Stevens seeks 'consensus on ideas' to help ailing fishing industry

welchlanieLR.jpg KODIAK -- "If I’ve stepped on some toes today, it was intentional," said Alaska Republican Sen. Ted Stevens in his final remark to a gymnasium full of rapt listeners at the recent salmon summit in Kodiak.

As keynote speaker for the day-long event that focused on the state’s ailing salmon industry, Alaska’s senior senator told the 40 summit participants and audience of about 200 that he would do all he could to help, but he made it clear that it’s up to Alaskans to get the job done.

"My purpose in coming here today as your senator is to ask for your help," he said. "Your congressional delegation needs your consensus on ideas. We want to assist you on any good ideas that promote change and benefit Alaska’s coastal communities."

Stevens said everyone is painfully aware of the fights between fishing groups and the "blood feud" between harvesters and processors. "The brutal truth is that our coastal communities cannot survive unless we decide to work together for a common goal and use our strong sense of Alaska community to find solutions that will restore health to our fisheries," he said.

"Anything I say is meaningless if our communities are divided and Alaskans refuse to work together. We are too small to combat the global forces we face if we are fractured into small groups with no common vision."

It is now common knowledge that the dramatic growth and glut of farmed salmon during the past 15 years has marginalized Alaska’s wild-fish production and has taken away traditional markets.

Stevens said the crisis in the salmon industry has crept into our lives slowly - by changes in globalization of national economies, rapid transportation that moves goods across borders with greater frequency, and advances in fish farm technology.

"None of us can reverse those forces," he said. "But my great hope is that Alaska will be able to change with these times. This will take vision, courage and, above all, discipline. Our future depends on creation of more markets for high-value Alaska fish products. Our goal must be to have Alaska fish available and on the menus of every city in the nation and ultimately in every major market of the world."

Stevens said he has been talking with U.S. Department of Transportation officials about creating a system of regional airports that will ensure rapid access to transcontinental and international transportation for all fish products. He is also discussing ways to develop new packaging and marketing systems for Alaska seafood because "we have fished for and packaged our seafood in almost the same way for decades."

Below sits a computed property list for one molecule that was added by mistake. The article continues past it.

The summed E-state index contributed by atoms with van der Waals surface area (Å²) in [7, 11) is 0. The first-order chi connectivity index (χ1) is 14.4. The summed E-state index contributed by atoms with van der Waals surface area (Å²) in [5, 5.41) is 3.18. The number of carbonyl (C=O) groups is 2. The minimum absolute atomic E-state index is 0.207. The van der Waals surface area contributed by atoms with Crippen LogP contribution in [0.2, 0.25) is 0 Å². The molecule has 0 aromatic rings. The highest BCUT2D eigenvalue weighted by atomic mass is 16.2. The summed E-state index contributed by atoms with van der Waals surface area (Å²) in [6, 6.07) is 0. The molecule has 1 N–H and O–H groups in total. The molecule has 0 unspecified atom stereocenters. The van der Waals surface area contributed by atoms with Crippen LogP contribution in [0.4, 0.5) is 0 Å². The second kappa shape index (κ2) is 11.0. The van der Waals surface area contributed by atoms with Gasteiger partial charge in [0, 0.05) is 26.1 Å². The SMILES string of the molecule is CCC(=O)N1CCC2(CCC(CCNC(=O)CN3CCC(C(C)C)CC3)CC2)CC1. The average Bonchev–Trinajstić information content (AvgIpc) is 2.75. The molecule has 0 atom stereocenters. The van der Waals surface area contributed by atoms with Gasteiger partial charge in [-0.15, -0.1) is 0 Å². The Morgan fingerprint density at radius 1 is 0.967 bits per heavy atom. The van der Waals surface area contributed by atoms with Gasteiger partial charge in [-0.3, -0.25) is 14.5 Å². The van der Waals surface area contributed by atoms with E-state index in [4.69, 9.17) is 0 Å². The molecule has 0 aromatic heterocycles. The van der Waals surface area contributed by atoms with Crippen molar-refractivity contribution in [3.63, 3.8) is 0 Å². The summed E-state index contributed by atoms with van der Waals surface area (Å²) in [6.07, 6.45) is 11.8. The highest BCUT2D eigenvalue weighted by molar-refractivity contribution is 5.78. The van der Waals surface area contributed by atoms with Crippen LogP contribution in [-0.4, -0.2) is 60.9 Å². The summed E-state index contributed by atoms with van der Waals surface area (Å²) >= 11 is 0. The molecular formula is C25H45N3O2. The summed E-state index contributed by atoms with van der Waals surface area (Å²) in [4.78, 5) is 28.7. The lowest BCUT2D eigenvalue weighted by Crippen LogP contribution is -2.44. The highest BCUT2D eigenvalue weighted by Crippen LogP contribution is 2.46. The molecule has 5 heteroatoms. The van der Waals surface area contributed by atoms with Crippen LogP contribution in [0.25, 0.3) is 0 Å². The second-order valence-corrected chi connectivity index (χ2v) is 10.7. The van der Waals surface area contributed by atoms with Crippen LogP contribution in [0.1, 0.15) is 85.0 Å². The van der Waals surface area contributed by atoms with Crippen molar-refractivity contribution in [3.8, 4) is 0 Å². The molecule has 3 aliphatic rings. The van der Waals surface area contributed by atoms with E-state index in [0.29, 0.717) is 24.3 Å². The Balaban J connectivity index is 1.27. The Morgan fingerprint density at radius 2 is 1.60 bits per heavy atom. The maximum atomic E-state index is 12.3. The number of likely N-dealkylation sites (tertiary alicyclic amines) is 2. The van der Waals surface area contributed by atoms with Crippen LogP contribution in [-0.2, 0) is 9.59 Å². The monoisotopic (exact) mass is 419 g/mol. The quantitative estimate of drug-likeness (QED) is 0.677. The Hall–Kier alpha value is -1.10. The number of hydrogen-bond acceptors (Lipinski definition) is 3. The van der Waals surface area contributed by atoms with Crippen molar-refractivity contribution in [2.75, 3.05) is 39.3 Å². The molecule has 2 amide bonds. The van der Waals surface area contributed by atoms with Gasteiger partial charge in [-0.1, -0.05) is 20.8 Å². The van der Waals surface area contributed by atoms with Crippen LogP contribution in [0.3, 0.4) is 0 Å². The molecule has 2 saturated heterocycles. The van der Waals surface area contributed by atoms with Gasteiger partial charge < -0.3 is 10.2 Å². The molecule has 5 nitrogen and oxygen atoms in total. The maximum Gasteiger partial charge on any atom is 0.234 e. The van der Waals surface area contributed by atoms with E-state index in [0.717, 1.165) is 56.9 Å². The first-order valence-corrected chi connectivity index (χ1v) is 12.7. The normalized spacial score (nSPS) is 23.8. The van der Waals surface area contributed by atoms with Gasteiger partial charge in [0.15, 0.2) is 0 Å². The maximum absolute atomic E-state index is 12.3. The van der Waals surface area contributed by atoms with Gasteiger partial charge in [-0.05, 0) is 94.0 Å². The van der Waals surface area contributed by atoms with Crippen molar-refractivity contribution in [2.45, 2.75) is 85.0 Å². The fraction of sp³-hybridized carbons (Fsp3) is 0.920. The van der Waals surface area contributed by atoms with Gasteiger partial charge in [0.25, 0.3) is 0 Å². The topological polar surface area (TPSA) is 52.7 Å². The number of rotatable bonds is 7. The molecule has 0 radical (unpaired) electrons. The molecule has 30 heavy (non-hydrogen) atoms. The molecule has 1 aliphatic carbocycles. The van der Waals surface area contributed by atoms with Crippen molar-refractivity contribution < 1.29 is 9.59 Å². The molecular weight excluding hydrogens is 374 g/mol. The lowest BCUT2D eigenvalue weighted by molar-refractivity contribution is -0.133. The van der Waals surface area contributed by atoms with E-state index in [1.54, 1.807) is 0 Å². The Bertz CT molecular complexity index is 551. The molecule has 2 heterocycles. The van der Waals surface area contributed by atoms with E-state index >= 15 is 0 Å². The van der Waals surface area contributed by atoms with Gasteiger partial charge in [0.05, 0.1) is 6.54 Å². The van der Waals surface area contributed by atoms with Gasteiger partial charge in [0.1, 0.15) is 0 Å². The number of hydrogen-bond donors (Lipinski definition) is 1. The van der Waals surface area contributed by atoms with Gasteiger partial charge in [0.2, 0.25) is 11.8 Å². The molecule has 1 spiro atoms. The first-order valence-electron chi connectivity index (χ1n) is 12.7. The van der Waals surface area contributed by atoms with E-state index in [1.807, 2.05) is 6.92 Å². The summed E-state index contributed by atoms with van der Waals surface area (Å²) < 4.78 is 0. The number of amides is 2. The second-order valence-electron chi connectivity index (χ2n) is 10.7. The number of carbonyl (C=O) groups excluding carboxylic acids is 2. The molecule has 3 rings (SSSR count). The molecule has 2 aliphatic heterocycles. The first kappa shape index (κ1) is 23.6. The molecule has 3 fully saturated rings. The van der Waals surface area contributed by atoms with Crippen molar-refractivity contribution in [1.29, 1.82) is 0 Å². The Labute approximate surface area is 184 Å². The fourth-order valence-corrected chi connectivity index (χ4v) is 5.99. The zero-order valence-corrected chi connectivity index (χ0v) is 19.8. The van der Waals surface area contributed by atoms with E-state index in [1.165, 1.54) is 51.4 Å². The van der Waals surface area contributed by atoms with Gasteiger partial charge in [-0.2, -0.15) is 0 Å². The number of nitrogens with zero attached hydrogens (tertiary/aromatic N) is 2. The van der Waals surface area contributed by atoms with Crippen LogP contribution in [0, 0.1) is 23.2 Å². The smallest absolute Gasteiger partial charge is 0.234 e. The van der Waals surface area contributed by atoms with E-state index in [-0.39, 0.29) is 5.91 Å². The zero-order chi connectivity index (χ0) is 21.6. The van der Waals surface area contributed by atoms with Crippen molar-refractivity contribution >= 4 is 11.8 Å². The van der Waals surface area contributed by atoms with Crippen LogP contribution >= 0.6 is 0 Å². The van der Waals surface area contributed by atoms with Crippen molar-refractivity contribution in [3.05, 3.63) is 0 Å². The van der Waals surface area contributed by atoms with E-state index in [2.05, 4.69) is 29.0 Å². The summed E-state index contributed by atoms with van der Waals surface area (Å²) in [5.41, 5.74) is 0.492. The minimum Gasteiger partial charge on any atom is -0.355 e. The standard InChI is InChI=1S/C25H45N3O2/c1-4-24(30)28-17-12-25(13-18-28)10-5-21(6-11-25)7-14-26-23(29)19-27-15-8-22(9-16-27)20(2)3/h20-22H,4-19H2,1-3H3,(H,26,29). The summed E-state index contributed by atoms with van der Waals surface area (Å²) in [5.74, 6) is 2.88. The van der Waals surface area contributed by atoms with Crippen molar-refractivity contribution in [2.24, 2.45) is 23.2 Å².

Stevens said the first barrier is lack of knowledge about customers and distribution systems. The second barrier, and perhaps the most difficult to conquer, is resistance to change.

For the short term, Stevens said several concepts can be pursued at the federal level to add stability while Alaska moves toward market independence. The congressional delegation will seek seed money to develop markets for high-value fish products and to identify and create new products.

Second, they will try to increase federal purchases for schools and other institutions.

Third, the delegation can strengthen the fishery finance program within the federal Department of Commerce for low interest, direct loans to fishermen and processors to modernize equipment for high-value production.

"I become increasingly angry over the way Congress responds to fishing communities," Stevens said. "We now fund almost $7 billion in agricultural assistance to farm communities, yet our nation’s fishermen are barely afforded access to low-interest loans, which we routinely pay back."

Regarding long-term solutions, Stevens said, "I ask you to consider certain principles when formulating your ideas. Any proposals should foster the ability to bring local, small-boat fishermen into developing markets with fish products they can realistically hope to market. In other words, proposals should have a sense of community built into each concept."

Stevens cautioned: "My guiding principle in working with you remains the same. This is not a political issue. Anyone who tries to put politics into seeking these solutions will fail."

In closing, Stevens said that he believes part of the long-term solution for Alaska’s seafood industry might stem from strange bedfellows - the Arctic National Wildlife Refuge and natural gas. These developments will create a substantial revenue base for Alaska, and Stevens suggests designating part of the money to the protection and enhancement of fisheries.

"The day will come when oil and gas revenues will not be available," Stevens said. "When that occurs, we will have our permanent fund, but we should also have in the meantime dedicated funds for preserving and protecting the revenue base of this state forever, and that is the fisheries resource. It is the resource that will sustain our state far into the future."

Kodiak-based free-lance writer Laine Welch can be reached via e-mail at ([email protected]).

Updated: 
04/21/2002 - 8:00pm

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